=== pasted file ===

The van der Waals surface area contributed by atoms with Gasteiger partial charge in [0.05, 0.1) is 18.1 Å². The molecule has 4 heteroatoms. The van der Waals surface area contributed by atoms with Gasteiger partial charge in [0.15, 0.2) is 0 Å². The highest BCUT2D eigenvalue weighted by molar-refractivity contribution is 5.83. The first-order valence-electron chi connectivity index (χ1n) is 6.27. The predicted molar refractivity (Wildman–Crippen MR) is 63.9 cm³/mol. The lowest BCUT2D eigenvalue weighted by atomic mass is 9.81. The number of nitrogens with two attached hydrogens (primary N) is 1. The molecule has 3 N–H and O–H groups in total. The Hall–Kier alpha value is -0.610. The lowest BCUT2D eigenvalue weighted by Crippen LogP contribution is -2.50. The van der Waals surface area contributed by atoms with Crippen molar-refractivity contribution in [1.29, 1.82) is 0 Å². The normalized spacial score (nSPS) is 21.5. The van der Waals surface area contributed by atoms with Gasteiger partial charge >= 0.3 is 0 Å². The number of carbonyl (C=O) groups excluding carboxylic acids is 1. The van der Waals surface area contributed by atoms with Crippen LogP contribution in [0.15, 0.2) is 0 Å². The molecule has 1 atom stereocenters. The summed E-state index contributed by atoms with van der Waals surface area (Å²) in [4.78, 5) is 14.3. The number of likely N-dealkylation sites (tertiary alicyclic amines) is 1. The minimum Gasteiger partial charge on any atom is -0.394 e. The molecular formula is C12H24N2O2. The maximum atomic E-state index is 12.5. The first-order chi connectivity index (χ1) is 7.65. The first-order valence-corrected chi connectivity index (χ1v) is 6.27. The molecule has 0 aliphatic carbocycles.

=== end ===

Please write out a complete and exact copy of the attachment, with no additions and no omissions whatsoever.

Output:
The van der Waals surface area contributed by atoms with Gasteiger partial charge in [0.05, 0.1) is 18.1 Å². The molecule has 4 heteroatoms. The van der Waals surface area contributed by atoms with Gasteiger partial charge in [0.15, 0.2) is 0 Å². The highest BCUT2D eigenvalue weighted by molar-refractivity contribution is 5.83. The first-order valence-electron chi connectivity index (χ1n) is 6.27. The predicted molar refractivity (Wildman–Crippen MR) is 63.9 cm³/mol. The lowest BCUT2D eigenvalue weighted by atomic mass is 9.81. The number of nitrogens with two attached hydrogens (primary N) is 1. The molecule has 3 N–H and O–H groups in total. The Hall–Kier alpha value is -0.610. The lowest BCUT2D eigenvalue weighted by Crippen LogP contribution is -2.50. The van der Waals surface area contributed by atoms with Crippen molar-refractivity contribution in [1.29, 1.82) is 0 Å². The normalized spacial score (nSPS) is 21.5. The van der Waals surface area contributed by atoms with Gasteiger partial charge >= 0.3 is 0 Å². The number of carbonyl (C=O) groups excluding carboxylic acids is 1. The van der Waals surface area contributed by atoms with Crippen LogP contribution in [0.15, 0.2) is 0 Å². The molecule has 1 atom stereocenters. The summed E-state index contributed by atoms with van der Waals surface area (Å²) in [4.78, 5) is 14.3. The number of likely N-dealkylation sites (tertiary alicyclic amines) is 1. The minimum Gasteiger partial charge on any atom is -0.394 e. The molecular formula is C12H24N2O2. The maximum atomic E-state index is 12.5. The first-order chi connectivity index (χ1) is 7.65. The first-order valence-corrected chi connectivity index (χ1v) is 6.27. The molecule has 0 aliphatic carbocycles.